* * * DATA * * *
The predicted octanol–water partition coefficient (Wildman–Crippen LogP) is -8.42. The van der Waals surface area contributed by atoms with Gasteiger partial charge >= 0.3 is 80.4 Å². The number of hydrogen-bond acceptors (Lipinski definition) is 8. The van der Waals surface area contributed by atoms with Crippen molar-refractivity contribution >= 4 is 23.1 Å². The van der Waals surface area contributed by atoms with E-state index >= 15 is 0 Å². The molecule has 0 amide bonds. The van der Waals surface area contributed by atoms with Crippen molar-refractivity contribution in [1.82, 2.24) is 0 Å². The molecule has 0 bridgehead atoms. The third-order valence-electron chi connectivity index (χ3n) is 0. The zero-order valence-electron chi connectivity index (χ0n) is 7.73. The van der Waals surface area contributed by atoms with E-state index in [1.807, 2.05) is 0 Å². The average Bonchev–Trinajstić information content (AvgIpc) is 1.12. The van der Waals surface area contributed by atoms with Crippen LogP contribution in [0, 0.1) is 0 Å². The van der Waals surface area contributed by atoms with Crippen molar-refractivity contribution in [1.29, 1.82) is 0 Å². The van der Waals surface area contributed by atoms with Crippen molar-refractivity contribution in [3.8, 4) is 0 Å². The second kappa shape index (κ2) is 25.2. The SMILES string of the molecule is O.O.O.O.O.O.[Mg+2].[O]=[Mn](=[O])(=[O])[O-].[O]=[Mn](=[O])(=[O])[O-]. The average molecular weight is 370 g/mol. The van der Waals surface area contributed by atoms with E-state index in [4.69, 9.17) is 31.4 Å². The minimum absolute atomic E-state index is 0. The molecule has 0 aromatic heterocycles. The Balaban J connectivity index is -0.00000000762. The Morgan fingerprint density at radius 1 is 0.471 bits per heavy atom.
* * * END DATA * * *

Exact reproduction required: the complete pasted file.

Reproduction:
The predicted octanol–water partition coefficient (Wildman–Crippen LogP) is -8.42. The van der Waals surface area contributed by atoms with Gasteiger partial charge >= 0.3 is 80.4 Å². The number of hydrogen-bond acceptors (Lipinski definition) is 8. The van der Waals surface area contributed by atoms with Crippen molar-refractivity contribution >= 4 is 23.1 Å². The van der Waals surface area contributed by atoms with E-state index >= 15 is 0 Å². The molecule has 0 amide bonds. The van der Waals surface area contributed by atoms with Crippen molar-refractivity contribution in [1.82, 2.24) is 0 Å². The molecule has 0 bridgehead atoms. The third-order valence-electron chi connectivity index (χ3n) is 0. The zero-order valence-electron chi connectivity index (χ0n) is 7.73. The van der Waals surface area contributed by atoms with E-state index in [1.807, 2.05) is 0 Å². The average Bonchev–Trinajstić information content (AvgIpc) is 1.12. The van der Waals surface area contributed by atoms with Crippen LogP contribution in [0, 0.1) is 0 Å². The van der Waals surface area contributed by atoms with Crippen molar-refractivity contribution in [1.29, 1.82) is 0 Å². The van der Waals surface area contributed by atoms with Crippen molar-refractivity contribution in [3.8, 4) is 0 Å². The second kappa shape index (κ2) is 25.2. The SMILES string of the molecule is O.O.O.O.O.O.[Mg+2].[O]=[Mn](=[O])(=[O])[O-].[O]=[Mn](=[O])(=[O])[O-]. The average molecular weight is 370 g/mol. The van der Waals surface area contributed by atoms with E-state index in [4.69, 9.17) is 31.4 Å². The minimum absolute atomic E-state index is 0. The molecule has 0 aromatic heterocycles. The Balaban J connectivity index is -0.00000000762. The Morgan fingerprint density at radius 1 is 0.471 bits per heavy atom.